Bill got in touch with me because Martin Aston’s review ended with the line of “Surely it is time for him to phone Rankine” or something like that. We had a few things to clear up. Then we got together in February of 1993 and we were recording together until May 1993. After that, Bill wanted to go off and do other projects which was fair enough.

PB: Why did you split up again?

AR: It was the same thing. We had record companies interested, but they were all saying the same thing. They were saying prove it. In other words play live. Let’s see it. Let’s experience it, and that was just like a red rag to a bull to Bill. He just wouldn’t do that. It just slowly fell apart. There was no big pow-wow or anything. It just came to nothing.

PB: How much contact did you have with him after that reunion?

AR: The last time I saw Bill alive was in November of 1993 and I had no contact with him whatsoever until someone phoned me up in January 1997 to tell me that he had killed himself.

I didn’t think Bill would do that. Bill may have been as camp as anything but he had an inner strength that was just phenomenal and I really didn’t have that on my horizon that he would do that. It was a terrible shock. Things can take a worse for anybody though, and that is what happened here.

PB: Crime writer Ian Rankin’s latest Rebus novel ‘Even Dogs in the Wild’ takes its name from the Associates single of the same name. Was that something that you knew about before it was published last November?

AR: I knew that it was going to be called ‘Even Dogs in the Wild’. I have read every Ian Rankin novel and like his style of writing and like the Rebus thing. I had always imagined Rebus as Ken Stott in my head even before he played him on TV. I also liked the fact because they are all set in Edinburgh that I knew the streets and the areas that Ian Rankin was talking about. Ian Rankin does a lot to plug Scottish music in his novels, and all the time I was thinking, “Deacon Blue got a mention, so and so got a mention, but where the fuck are we? (Laughs)” And then all of a sudden he comes out and names the book after that song, and works a tape recording of it into the plot line.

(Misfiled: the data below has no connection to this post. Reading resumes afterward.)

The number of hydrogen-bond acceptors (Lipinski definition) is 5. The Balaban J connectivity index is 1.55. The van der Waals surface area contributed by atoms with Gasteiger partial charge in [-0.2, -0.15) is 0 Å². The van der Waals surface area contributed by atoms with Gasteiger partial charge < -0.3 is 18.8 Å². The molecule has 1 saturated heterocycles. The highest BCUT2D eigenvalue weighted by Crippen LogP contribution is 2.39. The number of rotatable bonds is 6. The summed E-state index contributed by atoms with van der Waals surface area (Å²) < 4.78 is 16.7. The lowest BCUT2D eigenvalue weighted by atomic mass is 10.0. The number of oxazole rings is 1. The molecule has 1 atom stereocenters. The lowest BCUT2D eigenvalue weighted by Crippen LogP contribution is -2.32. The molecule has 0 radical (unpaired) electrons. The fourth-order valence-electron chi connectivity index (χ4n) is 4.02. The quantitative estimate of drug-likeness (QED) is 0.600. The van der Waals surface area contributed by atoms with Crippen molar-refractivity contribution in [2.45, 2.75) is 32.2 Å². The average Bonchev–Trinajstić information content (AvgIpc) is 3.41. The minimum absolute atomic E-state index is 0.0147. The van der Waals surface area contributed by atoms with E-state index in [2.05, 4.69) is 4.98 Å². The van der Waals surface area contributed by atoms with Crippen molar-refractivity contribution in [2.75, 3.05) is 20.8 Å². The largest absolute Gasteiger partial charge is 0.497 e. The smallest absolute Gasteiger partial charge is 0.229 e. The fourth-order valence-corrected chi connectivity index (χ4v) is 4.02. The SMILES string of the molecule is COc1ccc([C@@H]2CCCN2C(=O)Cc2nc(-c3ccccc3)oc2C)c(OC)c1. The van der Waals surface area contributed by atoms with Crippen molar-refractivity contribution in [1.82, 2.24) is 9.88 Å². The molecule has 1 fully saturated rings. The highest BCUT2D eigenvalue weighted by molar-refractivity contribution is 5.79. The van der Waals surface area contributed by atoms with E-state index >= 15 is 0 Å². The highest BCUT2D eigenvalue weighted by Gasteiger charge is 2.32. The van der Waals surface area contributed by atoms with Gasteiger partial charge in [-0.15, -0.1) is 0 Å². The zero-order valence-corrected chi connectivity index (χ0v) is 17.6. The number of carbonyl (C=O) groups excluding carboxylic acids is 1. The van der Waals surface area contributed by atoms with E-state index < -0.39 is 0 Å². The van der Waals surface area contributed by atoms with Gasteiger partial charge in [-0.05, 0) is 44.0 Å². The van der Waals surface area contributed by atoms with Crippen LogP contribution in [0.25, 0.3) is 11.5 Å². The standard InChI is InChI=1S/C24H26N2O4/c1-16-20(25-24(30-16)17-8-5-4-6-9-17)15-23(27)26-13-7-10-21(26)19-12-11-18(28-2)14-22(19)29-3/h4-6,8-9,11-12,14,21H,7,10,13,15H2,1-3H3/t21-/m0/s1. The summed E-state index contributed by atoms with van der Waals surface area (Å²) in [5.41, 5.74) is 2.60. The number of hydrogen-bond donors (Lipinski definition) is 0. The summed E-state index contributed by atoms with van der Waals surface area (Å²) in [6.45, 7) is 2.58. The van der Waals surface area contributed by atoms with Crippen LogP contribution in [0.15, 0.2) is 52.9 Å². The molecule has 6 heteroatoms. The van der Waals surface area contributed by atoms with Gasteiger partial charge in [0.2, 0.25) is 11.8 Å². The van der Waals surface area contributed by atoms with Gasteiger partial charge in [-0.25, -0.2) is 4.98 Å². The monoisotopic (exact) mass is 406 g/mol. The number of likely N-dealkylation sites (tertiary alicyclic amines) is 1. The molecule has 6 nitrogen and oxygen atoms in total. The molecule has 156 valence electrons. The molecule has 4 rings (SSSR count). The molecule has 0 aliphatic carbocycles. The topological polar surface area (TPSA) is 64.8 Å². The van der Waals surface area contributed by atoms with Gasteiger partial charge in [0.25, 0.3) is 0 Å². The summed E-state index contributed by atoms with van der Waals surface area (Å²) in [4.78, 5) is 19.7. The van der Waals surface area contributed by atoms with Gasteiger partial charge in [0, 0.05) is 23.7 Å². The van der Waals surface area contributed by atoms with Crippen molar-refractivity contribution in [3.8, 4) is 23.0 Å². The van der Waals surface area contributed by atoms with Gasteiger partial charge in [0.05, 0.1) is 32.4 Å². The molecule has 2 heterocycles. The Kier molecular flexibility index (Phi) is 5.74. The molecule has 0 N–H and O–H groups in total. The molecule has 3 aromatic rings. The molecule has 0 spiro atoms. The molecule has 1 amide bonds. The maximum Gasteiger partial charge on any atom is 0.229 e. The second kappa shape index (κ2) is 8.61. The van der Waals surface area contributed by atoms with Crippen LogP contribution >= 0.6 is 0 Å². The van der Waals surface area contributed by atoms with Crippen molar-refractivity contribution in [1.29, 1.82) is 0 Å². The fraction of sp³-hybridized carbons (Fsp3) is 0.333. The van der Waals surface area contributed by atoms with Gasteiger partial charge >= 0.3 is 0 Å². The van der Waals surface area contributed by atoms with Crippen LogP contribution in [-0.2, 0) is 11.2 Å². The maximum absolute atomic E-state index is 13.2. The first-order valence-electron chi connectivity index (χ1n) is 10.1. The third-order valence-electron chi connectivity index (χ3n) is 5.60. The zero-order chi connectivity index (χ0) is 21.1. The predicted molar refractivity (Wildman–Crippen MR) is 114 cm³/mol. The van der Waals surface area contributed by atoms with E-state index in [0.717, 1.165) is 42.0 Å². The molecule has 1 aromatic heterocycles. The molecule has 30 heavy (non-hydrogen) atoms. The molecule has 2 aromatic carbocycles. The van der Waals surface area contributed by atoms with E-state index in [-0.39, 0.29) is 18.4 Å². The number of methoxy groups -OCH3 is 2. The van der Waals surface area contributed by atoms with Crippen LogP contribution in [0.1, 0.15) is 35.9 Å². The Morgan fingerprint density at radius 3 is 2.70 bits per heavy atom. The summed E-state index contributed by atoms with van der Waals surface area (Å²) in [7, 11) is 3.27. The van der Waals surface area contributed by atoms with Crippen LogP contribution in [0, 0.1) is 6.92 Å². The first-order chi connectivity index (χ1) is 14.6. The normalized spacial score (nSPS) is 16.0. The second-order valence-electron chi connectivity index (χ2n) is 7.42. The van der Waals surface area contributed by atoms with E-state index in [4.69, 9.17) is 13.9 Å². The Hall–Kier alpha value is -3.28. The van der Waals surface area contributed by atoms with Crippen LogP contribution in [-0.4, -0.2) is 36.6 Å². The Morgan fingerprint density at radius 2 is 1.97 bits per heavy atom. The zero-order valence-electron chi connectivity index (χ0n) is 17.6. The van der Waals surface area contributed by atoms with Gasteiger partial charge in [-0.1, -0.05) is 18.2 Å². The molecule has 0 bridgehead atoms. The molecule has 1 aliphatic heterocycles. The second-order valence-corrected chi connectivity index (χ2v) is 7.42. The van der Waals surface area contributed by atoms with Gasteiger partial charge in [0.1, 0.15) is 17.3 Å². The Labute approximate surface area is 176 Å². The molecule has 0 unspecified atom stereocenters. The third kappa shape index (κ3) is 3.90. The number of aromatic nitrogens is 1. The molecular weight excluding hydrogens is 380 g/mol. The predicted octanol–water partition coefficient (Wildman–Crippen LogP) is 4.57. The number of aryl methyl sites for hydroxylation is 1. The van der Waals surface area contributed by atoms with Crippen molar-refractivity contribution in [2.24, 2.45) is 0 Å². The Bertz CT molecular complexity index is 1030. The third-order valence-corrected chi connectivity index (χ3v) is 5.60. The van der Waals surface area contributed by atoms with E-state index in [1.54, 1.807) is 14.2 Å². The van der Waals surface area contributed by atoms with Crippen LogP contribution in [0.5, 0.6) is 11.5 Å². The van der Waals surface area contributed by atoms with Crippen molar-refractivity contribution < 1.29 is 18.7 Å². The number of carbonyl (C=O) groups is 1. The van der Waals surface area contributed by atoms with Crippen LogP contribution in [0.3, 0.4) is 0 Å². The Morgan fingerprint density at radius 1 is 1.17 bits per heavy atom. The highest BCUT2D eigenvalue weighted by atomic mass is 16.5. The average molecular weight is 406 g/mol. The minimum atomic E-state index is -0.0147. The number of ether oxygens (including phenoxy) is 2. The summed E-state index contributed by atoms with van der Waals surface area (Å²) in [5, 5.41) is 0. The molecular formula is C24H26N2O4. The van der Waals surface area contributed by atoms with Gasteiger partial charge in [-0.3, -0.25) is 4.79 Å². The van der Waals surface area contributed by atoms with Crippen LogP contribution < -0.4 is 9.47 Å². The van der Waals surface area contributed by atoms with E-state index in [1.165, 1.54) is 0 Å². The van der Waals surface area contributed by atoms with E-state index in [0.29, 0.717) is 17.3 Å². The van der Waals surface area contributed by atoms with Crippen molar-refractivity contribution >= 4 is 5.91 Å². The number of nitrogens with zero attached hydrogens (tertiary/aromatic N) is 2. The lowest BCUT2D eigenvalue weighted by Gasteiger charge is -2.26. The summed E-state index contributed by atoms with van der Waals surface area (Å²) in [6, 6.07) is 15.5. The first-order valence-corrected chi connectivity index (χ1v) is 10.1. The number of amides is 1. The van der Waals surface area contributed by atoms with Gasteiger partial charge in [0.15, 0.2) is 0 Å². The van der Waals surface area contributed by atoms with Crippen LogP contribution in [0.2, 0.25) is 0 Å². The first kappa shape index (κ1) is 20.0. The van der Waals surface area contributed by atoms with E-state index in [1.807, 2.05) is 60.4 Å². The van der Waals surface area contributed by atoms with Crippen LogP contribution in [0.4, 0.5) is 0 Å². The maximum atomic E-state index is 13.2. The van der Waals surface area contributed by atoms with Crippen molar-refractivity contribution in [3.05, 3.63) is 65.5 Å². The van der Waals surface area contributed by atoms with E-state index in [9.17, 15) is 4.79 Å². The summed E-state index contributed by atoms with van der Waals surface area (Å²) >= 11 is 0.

PB: Do you have any other plans for the Associates once these reissues are out?

AR: I would like to get the reissues out of the way, but then I would like to do a one-off concert as a celebration of the True Associates. We would have a guest singer who wouldn’t be a sound-a-like for Bill, but who would have his own take on things. I would like to do that for those who didn’t see us in 1980 or 1981. I also think people would like to see something if they can’t have the real thing and this would not be some overblown nine-piece band. This would just be myself, Dempsey, the singer, drummer and an occasional keyboard part. We will see if that happens.

PB: Thank you.


Photos by Sheila Rock